A group of corrections professionals from across America, including Pennsylvania’s Secretary of Corrections John E. Wetzel, toured several prisons in Germany and the Netherlands last year. Wetzel, a lifelong corrections professional, recently shared his observations: The prime directive in the European correctional system was simple: ensuring that incarceration would not further damage an individual. This philosophy impacted everything from placement decisions to the presumption of privacy and discipline for prison misconduct. Success for this environment includes making decisions for the use of incarceration, based solely on the risk and needs of offenders, as well as having a consistency of purpose between jail and supervision after they leave custody, and less likely to commit another crime. To maintain their unique environment for positive change, the Germans trained high-quality, professional staff with one goal: improving these individuals. Learning from the Europeans, Pennsylvania has started re-engineering our entire training system - shifting the focus to skills such as communication, motivational interviewing and conflict resolution. Additionally, transitional housing units have been added throughout our system, staffed by officers who can help prepare inmates for success after release. The key physical difference in facilities can be summed up in one word: density. A Pennsylvania institution for youthful offenders has five times the number of inmates as a comparative facility in Germany. While the European prison model is therefore significantly more costly, it can be achieved by having all decisions driven by the goal to create an environment conducive to improving the outcome of corrections.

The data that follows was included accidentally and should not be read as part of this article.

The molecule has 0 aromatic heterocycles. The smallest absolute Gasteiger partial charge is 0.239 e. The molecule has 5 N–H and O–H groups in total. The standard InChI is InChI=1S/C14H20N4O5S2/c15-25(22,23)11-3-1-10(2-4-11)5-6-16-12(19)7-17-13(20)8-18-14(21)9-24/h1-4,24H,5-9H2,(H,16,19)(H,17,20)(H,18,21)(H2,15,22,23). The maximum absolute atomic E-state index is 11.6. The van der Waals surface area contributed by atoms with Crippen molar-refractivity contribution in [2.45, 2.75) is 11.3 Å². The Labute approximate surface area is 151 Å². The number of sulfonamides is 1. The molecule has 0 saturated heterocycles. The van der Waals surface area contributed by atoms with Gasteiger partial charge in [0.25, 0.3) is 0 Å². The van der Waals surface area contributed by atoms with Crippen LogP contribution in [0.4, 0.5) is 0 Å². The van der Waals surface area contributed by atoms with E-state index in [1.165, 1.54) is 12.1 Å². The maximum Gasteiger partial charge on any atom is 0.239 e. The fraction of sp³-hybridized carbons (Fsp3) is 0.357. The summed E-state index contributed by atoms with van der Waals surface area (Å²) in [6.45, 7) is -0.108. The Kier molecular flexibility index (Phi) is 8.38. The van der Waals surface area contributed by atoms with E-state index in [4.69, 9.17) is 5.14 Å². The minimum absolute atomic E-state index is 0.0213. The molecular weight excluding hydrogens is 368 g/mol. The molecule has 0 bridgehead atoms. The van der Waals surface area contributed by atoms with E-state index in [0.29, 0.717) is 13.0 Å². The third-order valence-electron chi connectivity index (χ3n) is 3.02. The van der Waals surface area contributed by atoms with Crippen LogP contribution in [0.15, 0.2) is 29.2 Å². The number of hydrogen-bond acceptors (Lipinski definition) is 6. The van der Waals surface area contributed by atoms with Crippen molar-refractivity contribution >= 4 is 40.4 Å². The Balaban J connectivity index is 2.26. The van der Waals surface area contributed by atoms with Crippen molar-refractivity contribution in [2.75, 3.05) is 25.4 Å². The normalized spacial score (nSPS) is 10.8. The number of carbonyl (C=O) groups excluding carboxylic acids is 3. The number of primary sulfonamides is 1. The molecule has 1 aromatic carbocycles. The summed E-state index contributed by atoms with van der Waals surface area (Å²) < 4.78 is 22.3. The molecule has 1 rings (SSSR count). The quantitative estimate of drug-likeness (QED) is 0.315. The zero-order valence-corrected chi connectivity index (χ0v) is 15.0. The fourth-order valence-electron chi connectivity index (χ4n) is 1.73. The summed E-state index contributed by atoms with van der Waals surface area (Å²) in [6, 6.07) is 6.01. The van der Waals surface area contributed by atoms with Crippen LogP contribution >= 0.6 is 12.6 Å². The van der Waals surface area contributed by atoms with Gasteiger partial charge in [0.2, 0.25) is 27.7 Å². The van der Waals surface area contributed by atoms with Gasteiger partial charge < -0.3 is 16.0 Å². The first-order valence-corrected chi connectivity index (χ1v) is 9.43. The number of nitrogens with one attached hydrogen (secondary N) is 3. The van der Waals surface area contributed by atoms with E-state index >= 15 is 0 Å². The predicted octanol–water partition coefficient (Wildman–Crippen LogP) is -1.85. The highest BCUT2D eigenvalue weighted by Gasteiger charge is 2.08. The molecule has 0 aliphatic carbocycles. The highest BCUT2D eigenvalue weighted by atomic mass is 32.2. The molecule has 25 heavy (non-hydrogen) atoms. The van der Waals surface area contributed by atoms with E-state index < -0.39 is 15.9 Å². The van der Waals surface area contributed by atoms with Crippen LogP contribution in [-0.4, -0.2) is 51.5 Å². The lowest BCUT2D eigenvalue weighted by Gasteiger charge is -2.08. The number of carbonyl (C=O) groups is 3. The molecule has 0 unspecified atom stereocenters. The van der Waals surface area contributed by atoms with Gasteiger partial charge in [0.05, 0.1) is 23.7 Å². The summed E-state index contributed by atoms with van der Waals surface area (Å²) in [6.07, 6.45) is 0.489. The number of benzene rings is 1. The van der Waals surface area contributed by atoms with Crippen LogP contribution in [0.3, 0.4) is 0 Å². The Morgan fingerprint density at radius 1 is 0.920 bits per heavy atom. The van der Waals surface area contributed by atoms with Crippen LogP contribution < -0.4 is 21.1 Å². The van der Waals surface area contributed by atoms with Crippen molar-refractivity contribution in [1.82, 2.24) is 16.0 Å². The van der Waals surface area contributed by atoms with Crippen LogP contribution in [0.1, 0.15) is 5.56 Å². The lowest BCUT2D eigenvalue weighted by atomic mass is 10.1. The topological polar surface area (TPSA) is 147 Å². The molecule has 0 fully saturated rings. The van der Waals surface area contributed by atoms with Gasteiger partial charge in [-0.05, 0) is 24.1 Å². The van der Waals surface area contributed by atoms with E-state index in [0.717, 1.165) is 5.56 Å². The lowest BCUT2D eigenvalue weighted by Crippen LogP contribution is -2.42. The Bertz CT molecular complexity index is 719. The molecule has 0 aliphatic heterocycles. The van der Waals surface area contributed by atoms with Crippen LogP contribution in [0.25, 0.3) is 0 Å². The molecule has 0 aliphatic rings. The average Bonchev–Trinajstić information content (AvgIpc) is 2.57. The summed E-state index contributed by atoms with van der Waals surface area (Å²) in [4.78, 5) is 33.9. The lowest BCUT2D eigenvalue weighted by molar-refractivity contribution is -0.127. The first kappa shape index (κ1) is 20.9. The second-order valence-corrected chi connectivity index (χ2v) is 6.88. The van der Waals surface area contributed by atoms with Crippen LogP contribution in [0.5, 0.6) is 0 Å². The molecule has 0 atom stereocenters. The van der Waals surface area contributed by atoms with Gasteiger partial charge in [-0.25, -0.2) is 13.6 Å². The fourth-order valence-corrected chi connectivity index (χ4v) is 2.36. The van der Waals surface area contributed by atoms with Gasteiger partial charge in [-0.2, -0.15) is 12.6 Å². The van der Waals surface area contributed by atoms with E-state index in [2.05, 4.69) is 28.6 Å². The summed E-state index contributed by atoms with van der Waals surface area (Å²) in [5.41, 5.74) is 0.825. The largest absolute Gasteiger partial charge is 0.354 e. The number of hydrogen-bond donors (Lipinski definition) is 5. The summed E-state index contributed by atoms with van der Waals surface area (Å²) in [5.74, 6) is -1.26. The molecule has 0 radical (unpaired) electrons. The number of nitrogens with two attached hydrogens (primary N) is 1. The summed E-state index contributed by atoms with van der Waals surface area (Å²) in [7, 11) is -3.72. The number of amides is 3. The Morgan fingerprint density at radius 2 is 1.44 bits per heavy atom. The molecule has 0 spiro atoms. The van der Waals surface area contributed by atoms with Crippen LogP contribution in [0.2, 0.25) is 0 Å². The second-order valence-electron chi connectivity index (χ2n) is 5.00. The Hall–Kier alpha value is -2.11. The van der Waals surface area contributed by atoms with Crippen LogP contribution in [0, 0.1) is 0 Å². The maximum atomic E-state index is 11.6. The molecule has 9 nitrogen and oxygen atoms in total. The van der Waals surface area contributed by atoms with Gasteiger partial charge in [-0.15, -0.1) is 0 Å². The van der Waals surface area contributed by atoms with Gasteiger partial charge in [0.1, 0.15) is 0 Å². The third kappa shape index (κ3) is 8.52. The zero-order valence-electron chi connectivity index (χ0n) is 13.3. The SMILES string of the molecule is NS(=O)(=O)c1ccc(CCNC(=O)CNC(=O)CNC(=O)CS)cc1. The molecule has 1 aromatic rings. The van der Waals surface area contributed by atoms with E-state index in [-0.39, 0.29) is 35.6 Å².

Research Article| October 01 2014
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John Wetzel; Lessons in Transforming Lives in Prison. Federal Sentencing Reporter 1 October 2014; 27 (1): 28–29. doi: https://doi.org/10.1525/fsr.2014.27.1.28
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